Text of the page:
Prabhupada´s responsibility in the Hare Krishna abusive cult (1st Part)

Hare Krishna Youth

Chapter 2 Prabhupad, A Person

Section A
Prabhupad was a person. He had a life in India prior to establishing Iskcon. In his life, he was married and had a family, worked at a career, and had decades of intermittent association with his guru. Prabhupad spent his whole life (82 years) practicing his faith. Iskcon is a group, founded by Prabhupad and based on his ideas, in 1965. Prabhupad died in November 1977. Prabhupad came to America because he believed that he had the philosophy which would save the world.
As an adult, he went to college (a British curriculum) and learned about the cultures and histories of countries outside of India, including the political strife for India's independence from Britain. All of these, combined with his influences from the ancient histories of India, helped develop his picture of how the world operated. He was, for a time, interested and participated in the work of Gandhi who was engaged in using means to extricate the British out of India. Prabhupad, who was then called Abhay Charan Dey, was politically and socially concerned for India.

In India, there are sadhus or holy men, who people will provide charity and invite into their homes for food. Some of these sadhus become gurus and have followers. Throughout his childhood, sadhus had visited Abhay's home, where he had the chance to see them and hear them speak. Abhay did not find the sadhus´ orations appealing. It would seem that the sadhus were not inspiring to him. He saw the wars and unrest in the world and in his own country and felt skeptical about listening to these sadhus because it apparently wasn't having an affect.
One day some of Abhay´s peers invited him to join them to visit a sadhu. Initially, he resisted, but his friends convinced him that this sadhu was different. Abhay went and afterwards he felt that this guru could teach him what he wanted to know. Later on he became married, had several children, worked, and lived in a household for some time. As soon as he felt justified that he had no more obligation to his children, he took sanyas, which is the practice of abandoning worldly life.
Judging from the emphasis that Prabhupad´s later works placed on the better value of renouncing family, he personally felt very good about taking sanyas. Perhaps it appealed to him, because there are indications that family life was not palatable to him. He stayed with his family out of a sense of duty, and looked forward to his chance to absolve himself of it.
One of the things his guru had said to him, was that he should bring this information to America. After hearing his guru's suggestion Prabhupad fervently hoped to follow his guru's orders. By the time he was in his late sixties he had to have been wondering whether it was going to happen, and when he came across the opportunity, he seized it. It was a fervent missionary feeling of fulfilling his guru's wish.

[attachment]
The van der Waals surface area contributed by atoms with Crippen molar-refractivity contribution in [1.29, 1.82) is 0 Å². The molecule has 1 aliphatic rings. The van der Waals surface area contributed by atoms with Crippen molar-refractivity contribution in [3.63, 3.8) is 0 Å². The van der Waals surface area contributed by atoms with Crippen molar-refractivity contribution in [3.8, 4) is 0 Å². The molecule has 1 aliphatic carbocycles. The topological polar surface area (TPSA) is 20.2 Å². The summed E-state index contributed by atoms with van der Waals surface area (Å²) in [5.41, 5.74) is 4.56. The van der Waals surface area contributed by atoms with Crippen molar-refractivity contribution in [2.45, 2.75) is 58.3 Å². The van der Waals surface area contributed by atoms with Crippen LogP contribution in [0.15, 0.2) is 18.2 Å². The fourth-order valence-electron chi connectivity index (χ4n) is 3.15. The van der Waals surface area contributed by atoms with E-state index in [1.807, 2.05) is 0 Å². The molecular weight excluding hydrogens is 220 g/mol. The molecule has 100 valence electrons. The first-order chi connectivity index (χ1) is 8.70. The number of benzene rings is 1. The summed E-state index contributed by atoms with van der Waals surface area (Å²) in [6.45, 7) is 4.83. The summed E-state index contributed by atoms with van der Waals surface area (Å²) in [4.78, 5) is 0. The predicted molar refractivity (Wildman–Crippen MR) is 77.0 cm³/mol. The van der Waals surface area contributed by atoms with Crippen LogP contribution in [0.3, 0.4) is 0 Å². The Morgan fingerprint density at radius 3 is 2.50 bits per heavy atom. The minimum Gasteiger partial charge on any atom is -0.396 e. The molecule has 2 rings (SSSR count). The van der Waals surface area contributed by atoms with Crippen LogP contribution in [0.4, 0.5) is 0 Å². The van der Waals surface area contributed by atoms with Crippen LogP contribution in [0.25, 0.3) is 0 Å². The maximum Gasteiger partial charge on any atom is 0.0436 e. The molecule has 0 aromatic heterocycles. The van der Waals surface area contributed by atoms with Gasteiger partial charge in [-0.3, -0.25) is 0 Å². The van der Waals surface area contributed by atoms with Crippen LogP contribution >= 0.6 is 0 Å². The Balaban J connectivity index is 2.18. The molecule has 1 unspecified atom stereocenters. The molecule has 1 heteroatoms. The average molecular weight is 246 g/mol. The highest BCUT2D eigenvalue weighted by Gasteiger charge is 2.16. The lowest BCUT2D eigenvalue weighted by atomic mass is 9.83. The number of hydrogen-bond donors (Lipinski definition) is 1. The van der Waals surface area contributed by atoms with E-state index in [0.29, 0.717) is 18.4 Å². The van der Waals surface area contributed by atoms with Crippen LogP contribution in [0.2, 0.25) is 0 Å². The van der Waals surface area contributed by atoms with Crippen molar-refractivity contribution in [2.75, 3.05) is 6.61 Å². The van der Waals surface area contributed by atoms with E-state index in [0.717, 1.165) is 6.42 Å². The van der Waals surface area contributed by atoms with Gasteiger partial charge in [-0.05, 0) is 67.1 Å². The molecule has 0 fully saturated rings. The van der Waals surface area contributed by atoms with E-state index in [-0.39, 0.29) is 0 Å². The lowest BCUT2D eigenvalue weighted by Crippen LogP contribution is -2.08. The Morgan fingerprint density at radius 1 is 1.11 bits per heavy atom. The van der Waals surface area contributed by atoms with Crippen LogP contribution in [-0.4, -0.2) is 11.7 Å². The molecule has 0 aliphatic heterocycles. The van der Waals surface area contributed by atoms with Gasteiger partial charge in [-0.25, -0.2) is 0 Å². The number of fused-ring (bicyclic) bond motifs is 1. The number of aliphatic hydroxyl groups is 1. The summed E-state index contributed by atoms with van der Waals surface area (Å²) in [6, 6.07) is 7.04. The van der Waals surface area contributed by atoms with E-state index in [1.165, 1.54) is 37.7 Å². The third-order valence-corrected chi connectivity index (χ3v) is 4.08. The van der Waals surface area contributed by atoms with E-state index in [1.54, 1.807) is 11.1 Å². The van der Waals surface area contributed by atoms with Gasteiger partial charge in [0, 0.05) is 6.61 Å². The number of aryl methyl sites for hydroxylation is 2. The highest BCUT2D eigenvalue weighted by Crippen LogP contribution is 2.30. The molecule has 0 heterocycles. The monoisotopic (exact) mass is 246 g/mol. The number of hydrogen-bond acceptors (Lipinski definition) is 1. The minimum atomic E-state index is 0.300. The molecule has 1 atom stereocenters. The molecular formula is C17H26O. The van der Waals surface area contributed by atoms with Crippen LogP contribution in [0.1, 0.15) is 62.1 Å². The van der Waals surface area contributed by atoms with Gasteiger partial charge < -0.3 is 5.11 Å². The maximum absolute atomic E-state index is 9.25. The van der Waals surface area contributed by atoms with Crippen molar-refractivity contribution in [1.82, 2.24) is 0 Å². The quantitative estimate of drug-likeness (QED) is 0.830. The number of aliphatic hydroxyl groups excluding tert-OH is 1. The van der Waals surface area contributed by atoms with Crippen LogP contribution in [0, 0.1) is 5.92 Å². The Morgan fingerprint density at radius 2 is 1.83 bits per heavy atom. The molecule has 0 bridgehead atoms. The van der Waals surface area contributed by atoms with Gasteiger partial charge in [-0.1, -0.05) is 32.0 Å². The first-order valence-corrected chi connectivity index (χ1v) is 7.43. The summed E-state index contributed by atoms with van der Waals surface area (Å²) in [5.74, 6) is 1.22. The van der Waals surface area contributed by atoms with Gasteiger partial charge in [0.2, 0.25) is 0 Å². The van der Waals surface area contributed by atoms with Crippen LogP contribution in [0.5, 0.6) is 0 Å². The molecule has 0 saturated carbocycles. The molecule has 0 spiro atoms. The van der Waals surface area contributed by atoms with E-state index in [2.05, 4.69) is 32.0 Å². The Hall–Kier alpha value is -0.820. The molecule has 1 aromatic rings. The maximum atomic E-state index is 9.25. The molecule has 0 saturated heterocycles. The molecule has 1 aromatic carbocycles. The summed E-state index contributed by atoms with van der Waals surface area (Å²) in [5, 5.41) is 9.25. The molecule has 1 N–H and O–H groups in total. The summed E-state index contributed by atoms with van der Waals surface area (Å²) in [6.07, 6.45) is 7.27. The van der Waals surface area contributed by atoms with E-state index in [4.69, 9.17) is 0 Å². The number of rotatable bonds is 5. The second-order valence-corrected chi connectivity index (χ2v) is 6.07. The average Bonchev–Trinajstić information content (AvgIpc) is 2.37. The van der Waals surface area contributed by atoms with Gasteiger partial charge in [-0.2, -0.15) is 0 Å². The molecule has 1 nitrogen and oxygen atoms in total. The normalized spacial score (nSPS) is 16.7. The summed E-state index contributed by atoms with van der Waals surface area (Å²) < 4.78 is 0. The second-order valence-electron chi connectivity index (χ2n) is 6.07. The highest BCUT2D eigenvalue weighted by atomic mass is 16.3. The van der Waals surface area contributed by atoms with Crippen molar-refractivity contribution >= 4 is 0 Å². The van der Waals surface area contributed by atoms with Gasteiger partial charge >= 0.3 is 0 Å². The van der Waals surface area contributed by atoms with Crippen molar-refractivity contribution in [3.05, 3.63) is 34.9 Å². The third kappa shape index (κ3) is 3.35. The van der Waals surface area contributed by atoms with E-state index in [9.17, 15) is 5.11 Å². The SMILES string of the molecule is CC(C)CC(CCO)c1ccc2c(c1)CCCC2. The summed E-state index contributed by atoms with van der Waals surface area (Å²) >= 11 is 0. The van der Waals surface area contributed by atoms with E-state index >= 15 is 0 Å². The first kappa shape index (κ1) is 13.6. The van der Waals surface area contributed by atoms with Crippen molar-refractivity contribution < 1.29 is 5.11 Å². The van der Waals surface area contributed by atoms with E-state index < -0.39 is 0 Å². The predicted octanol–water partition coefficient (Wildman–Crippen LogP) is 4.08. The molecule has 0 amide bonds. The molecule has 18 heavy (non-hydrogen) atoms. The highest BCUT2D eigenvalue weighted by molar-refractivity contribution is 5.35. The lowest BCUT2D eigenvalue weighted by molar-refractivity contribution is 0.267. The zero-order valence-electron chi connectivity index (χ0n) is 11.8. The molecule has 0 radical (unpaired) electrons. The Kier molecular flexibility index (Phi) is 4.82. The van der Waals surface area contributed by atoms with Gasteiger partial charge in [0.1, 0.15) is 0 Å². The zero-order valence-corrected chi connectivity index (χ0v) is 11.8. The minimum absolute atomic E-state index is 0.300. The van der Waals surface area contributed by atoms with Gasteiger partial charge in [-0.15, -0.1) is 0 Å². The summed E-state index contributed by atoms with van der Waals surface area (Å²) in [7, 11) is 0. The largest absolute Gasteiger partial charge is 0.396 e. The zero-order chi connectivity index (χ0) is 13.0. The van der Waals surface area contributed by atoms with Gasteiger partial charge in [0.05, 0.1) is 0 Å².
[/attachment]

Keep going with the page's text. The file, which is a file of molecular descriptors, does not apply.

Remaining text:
He felt strongly that the philosophy he had, was the panacea for the world and he wanted more than anything to teach it to people. He was finally able to get to the America when he was in his seventies. Traveling by steam ship he went to New City, where everyone had a completely different history and culture than his own.

Chapter 2 Prabhupad, A Foreigner with a Mission

Section B
The reason for giving this abbreviated rendition of Prabhupad´s life, is to demonstrate that he came to America with a specific mission. He was old and knew that he didn't have much time. He was absolutely convinced that he had the knowledge that the world needed to know. This knowledge was that everyone is a 'parts and parcel' of God, and that we needed to be reconnected with God. The only way to do that was through the teachings he had.
Prabhupad firmly believed in his " mission ". He traversed across the Atlantic Ocean on a steamer in his 70´s -- and within 11 years, made the Hare Krishna´s fairly recognizable to the public (bald headed saffron robed people on the streets). He beleived that this foireign culture was degraded and fallen. He told the people who had now begun to worship him, that they would become happy by following his instructions. The newly recruited members who embraced his philosophy were strangely eager to completely delve into this exotic and alien culture. Prabhupad used the various personalities of these devout recruits to accomplish his ends. Prabhupad believed that all souls were identical in nature. He believed that this essence would be exposed when they shed their " false egos ". The radical transformations he endorsed for his followers were meant to awaken their true identities as servants of Krishna. His followers would completely adopt his instructions and rid themselves of their previous cultural influences. Prabhupad saw no redeeming value to any other way of life besides service to the guru and Krishna. The former society of his recruits was degraded and practically useless.